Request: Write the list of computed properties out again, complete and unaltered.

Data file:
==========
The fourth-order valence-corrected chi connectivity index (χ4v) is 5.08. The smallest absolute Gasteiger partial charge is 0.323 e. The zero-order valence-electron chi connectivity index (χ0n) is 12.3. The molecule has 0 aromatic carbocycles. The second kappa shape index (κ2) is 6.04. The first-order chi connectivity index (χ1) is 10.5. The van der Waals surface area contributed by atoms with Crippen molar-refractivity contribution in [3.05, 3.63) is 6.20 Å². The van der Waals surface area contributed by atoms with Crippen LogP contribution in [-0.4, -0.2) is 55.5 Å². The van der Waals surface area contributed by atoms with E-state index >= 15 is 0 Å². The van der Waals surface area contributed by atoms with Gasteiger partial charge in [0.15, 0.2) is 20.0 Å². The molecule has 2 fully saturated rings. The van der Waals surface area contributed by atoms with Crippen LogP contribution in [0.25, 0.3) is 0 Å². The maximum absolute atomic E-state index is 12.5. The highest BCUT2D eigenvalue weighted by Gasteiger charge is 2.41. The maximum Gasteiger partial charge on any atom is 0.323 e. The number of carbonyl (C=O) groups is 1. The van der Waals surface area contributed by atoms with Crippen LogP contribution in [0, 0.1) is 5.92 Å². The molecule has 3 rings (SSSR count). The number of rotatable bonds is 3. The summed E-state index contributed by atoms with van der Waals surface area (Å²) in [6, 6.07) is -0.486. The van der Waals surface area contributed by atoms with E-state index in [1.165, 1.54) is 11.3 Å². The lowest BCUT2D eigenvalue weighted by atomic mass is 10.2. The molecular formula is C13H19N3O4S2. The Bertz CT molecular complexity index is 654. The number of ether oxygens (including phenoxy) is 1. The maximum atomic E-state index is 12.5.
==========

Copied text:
The fourth-order valence-corrected chi connectivity index (χ4v) is 5.08. The smallest absolute Gasteiger partial charge is 0.323 e. The zero-order valence-electron chi connectivity index (χ0n) is 12.3. The molecule has 0 aromatic carbocycles. The second kappa shape index (κ2) is 6.04. The first-order chi connectivity index (χ1) is 10.5. The van der Waals surface area contributed by atoms with Crippen molar-refractivity contribution in [3.05, 3.63) is 6.20 Å². The van der Waals surface area contributed by atoms with Crippen LogP contribution in [-0.4, -0.2) is 55.5 Å². The van der Waals surface area contributed by atoms with E-state index >= 15 is 0 Å². The van der Waals surface area contributed by atoms with Gasteiger partial charge in [0.15, 0.2) is 20.0 Å². The molecule has 2 fully saturated rings. The van der Waals surface area contributed by atoms with Crippen LogP contribution in [0.25, 0.3) is 0 Å². The maximum absolute atomic E-state index is 12.5. The highest BCUT2D eigenvalue weighted by Gasteiger charge is 2.41. The maximum Gasteiger partial charge on any atom is 0.323 e. The number of carbonyl (C=O) groups is 1. The van der Waals surface area contributed by atoms with Crippen LogP contribution in [0, 0.1) is 5.92 Å². The molecule has 3 rings (SSSR count). The number of rotatable bonds is 3. The summed E-state index contributed by atoms with van der Waals surface area (Å²) in [6, 6.07) is -0.486. The van der Waals surface area contributed by atoms with E-state index in [1.165, 1.54) is 11.3 Å². The lowest BCUT2D eigenvalue weighted by atomic mass is 10.2. The molecular formula is C13H19N3O4S2. The Bertz CT molecular complexity index is 654. The number of ether oxygens (including phenoxy) is 1. The maximum atomic E-state index is 12.5.